Researcher develops software to limit ships' NOx and smoke emissions

As part of the PhD process, Kræn Vodder Nielsen sailed on a large containership As part of the PhD process, Kræn Vodder Nielsen sailed on a large containership

MAY 5, 2017 — In cooperation with MAN Diesel & Turbo, a Technical University of Denmark (DTU) researcher is developing new software that makes it possible to limit emissions of NOx particles and black smoke. DTU says it will be implemented in new marine engines from the end of 2017.

"EGR technology is one way of reducing NOx emissions. However, the regulator for the EGR technology meant that black smoke was created in connection with rapid acceleration of the ship, which is undesirable and can damage the engine," says Caspar Hededal Svendsen, Head of Emission Control, Casper MAN Diesel & Turbo. "The black smoke could be removed by maneuvering ships differently, but we wanted to maintain the current sailing properties and solve the problem in a different way instead."

"We found that there was a need for greater use of advanced technology. It was difficult to align the task with the other development tasks, and we therefore decided to enter into a business PhD collaboration with DTU to see whether that would help us proceed," says Mr. Svendsen.

The cooperation involved the DTU Electrical Engineering department which has extensive knowledge of automation and control, and also Linköping University, with expertise in engines for cars and trucks.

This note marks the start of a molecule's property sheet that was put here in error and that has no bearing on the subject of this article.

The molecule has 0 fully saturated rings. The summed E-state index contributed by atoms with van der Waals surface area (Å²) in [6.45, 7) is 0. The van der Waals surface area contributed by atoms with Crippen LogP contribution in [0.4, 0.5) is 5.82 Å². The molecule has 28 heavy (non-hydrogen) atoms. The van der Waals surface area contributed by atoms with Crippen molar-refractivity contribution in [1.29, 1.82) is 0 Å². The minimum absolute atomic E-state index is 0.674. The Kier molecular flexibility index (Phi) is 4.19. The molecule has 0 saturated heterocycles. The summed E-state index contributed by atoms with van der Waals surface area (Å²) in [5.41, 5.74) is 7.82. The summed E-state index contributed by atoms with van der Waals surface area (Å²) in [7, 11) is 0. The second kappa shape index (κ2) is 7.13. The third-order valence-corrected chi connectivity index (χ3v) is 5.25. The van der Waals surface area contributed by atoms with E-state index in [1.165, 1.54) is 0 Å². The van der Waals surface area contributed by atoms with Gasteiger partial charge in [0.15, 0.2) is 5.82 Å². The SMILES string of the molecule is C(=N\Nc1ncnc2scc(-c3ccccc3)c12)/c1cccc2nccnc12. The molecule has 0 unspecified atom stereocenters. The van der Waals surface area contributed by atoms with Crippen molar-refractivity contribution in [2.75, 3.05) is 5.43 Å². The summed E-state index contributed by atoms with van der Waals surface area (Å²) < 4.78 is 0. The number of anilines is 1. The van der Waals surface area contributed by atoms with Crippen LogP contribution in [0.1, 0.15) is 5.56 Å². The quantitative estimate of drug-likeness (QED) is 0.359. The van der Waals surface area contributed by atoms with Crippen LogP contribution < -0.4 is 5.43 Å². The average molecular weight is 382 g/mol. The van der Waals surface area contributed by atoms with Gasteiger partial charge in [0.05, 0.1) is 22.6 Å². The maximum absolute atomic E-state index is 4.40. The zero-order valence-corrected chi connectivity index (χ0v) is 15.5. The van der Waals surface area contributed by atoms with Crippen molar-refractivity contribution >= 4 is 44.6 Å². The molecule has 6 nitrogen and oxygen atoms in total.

PhD student Kræn Vodder Nielsen found that it was not possible to just copy the approach from car engines.

"I focused instead on developing a new method that is better suited to marine engines," he says.

In EGR technology, part of the exhaust gas is recirculated to the engine to limit NOx emissions. It is crucial that the recirculation take place with the right quantity of exhaust so that enough is recirculated to reduce the formation of NOx and there is sufficient oxygen to combust the fuel – thus preventing black smoke when the ship accelerates or slows down.

Relatively early in the PhD process, Kræn Vodder Nielsen sailed on a large containership to get a sense of how his research would ultimately be used.

"I found out that the academic methods for development of the control of a marine engine with EGR technology at that time were too complex," he says. "Therefore, it quickly became clear to me that I had to develop a simple model that includes only the critical part of the system that we wanted to improve. From there, we developed a new control that coordinates the recirculation and fuel injection without requiring too much tuning of other parts of the system."

Mr. Nielsen succeeded in developing new state-of-the-art control technology that was tested on a couple of marine engines during the project. According to DTU, this quickly showed that it worked, avoiding the formation of black smoke without affecting the vessel's maneuverability.

Mr. Nielsen is now employed by MAN Diesel & Turbo, where he is helping finalize his software so that, from the end of the year, it can be implemented in new marine engines.

"Initially, I will go out and install it on the ships, but in the long term the plan is that I will write a guide so that shipbuilders and crews can fine-tune the system themselves," he says.

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